There was a post going around tumblr for a while referencing “the knowing eye contact women make when men are talking,” which someone else helpfully supplemented with this illustrative gif from Carol* (and if you’re looking at this opening excerpt from the CBR top page, you do have to click through to see it, I’m afraid):
The Ladies of Grace Adieu, by Susanna Clarke, feels like the prose manifestation of that post. Set in the world of her popular novel, Jonathan Strange & Mr. Norrell, the collection of short stories keeps the idea of historical England but with magic. And while that may be unchanged, it takes a very different tack and tells several tales directly from women’s points of view.
The first story (also the title story) connects most directly with the novel. While that version established Mr. Norrell as rude and controlling in contrast to Jonathan Strange’s younger and more dashing figure, the title short story here allows that, no matter how devoted he might be to his wife, Mr. Strange still aligns with his era when it comes to sexist views on woment’s intelligence and potential for magical skill. Quite frankly, he’s a bit of a jerk in a way that most women will recognize: not in the “Clarke is destroying the beloved character she created!” sort of way but in the way that often makes women shrug with a bit of “Ah, well, that’s often how they turn out to be.”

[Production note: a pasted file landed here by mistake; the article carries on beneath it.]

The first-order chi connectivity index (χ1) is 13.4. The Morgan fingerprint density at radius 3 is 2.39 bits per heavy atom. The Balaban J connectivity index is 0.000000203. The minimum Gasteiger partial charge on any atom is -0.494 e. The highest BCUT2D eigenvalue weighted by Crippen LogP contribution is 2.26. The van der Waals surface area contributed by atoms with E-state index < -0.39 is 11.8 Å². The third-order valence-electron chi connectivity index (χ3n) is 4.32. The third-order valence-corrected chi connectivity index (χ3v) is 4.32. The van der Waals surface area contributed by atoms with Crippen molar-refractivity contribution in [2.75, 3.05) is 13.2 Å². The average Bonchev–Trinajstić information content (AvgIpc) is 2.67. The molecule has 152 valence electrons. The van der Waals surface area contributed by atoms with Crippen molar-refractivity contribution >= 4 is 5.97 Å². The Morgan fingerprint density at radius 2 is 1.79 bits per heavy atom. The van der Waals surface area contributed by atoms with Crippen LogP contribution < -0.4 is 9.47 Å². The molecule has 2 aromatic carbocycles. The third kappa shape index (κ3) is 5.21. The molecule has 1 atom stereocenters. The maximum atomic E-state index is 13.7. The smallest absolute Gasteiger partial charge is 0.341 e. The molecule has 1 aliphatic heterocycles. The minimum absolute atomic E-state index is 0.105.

Other stories take well-worn fairy tale motifs like magically abducted maidens or even a nearly exact retelling of Rumpelstiltskin and subtly feminize the narration to emphasize the red flags that were always there. A village gaslights the grieving mother of a missing girl, assigning her a flighty personality and assuming she ran off with a passing traveler, not matter how out of character that might actually be. A villainous lord makes self-pitying comments about the woes of potentially being “forced” to harm his young wife if she fails to meet his absurd expectations with victim-blaming complaints straight out of every study on domestic abusers.
Yet while that might sound grim, Clarke’s stories never lose the merry tongue-in-cheek tone that made Jonathan Strange such a delight. Despite their circumstances, the women have plenty of agency and resourcefulness, going about solving obstacles through cooperation or by threading the loopholes society does not think they will be clever enough to find. Even the stories that center around men usually have the protagonists facing figures more powerful than them, either by status, magical power, or both. And, quite often, the writing is just plain funny, leaning into the absurdities of folklore or the quirks of human nature.
In short, if you enjoyed Jonathan Strange, you will be glad to know that Clarke has not lost her step with Grace Adieu. Her stories swirl on, skipping along lightly and with a sly grin to share with you.
*I’ve linked to one version of the post, but tumblrs vanish and move all the time, hence the decision to embed a copy of the gif in this review too.